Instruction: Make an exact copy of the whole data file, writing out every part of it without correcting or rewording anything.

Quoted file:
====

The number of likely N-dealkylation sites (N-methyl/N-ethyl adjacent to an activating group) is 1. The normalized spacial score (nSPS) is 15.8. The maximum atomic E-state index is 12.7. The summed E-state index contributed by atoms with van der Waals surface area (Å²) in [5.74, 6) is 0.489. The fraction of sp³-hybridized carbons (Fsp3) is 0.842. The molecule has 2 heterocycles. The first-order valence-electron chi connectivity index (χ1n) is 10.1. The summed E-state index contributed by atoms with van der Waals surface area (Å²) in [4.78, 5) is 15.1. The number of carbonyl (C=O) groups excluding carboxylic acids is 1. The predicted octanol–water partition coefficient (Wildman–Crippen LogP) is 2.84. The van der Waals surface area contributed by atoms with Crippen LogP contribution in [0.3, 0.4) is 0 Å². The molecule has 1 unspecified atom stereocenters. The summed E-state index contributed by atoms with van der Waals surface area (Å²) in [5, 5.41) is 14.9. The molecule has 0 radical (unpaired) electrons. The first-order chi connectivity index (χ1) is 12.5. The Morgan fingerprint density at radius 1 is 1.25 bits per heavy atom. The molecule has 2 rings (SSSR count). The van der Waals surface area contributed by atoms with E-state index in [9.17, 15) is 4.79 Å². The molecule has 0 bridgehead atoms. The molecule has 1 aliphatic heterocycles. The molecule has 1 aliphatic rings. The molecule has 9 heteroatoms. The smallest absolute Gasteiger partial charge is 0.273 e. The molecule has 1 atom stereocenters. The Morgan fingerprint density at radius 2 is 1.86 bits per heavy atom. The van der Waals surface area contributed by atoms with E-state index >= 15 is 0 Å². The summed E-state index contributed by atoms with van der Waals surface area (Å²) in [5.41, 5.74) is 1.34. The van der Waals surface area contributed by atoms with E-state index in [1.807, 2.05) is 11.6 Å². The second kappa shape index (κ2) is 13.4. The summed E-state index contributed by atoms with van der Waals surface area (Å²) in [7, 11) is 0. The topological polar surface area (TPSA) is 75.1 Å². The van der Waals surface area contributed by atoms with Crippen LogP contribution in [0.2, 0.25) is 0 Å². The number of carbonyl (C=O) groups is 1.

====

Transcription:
The number of likely N-dealkylation sites (N-methyl/N-ethyl adjacent to an activating group) is 1. The normalized spacial score (nSPS) is 15.8. The maximum atomic E-state index is 12.7. The summed E-state index contributed by atoms with van der Waals surface area (Å²) in [5.74, 6) is 0.489. The fraction of sp³-hybridized carbons (Fsp3) is 0.842. The molecule has 2 heterocycles. The first-order valence-electron chi connectivity index (χ1n) is 10.1. The summed E-state index contributed by atoms with van der Waals surface area (Å²) in [4.78, 5) is 15.1. The number of carbonyl (C=O) groups excluding carboxylic acids is 1. The predicted octanol–water partition coefficient (Wildman–Crippen LogP) is 2.84. The van der Waals surface area contributed by atoms with Crippen LogP contribution in [0.3, 0.4) is 0 Å². The molecule has 1 unspecified atom stereocenters. The summed E-state index contributed by atoms with van der Waals surface area (Å²) in [5, 5.41) is 14.9. The molecule has 0 radical (unpaired) electrons. The first-order chi connectivity index (χ1) is 12.5. The Morgan fingerprint density at radius 1 is 1.25 bits per heavy atom. The molecule has 2 rings (SSSR count). The van der Waals surface area contributed by atoms with E-state index in [9.17, 15) is 4.79 Å². The molecule has 0 bridgehead atoms. The molecule has 1 aliphatic heterocycles. The molecule has 1 aliphatic rings. The molecule has 9 heteroatoms. The smallest absolute Gasteiger partial charge is 0.273 e. The molecule has 1 atom stereocenters. The Morgan fingerprint density at radius 2 is 1.86 bits per heavy atom. The van der Waals surface area contributed by atoms with E-state index >= 15 is 0 Å². The summed E-state index contributed by atoms with van der Waals surface area (Å²) in [5.41, 5.74) is 1.34. The van der Waals surface area contributed by atoms with E-state index in [1.807, 2.05) is 11.6 Å². The second kappa shape index (κ2) is 13.4. The summed E-state index contributed by atoms with van der Waals surface area (Å²) in [7, 11) is 0. The topological polar surface area (TPSA) is 75.1 Å². The van der Waals surface area contributed by atoms with Crippen LogP contribution in [0.2, 0.25) is 0 Å². The number of carbonyl (C=O) groups is 1.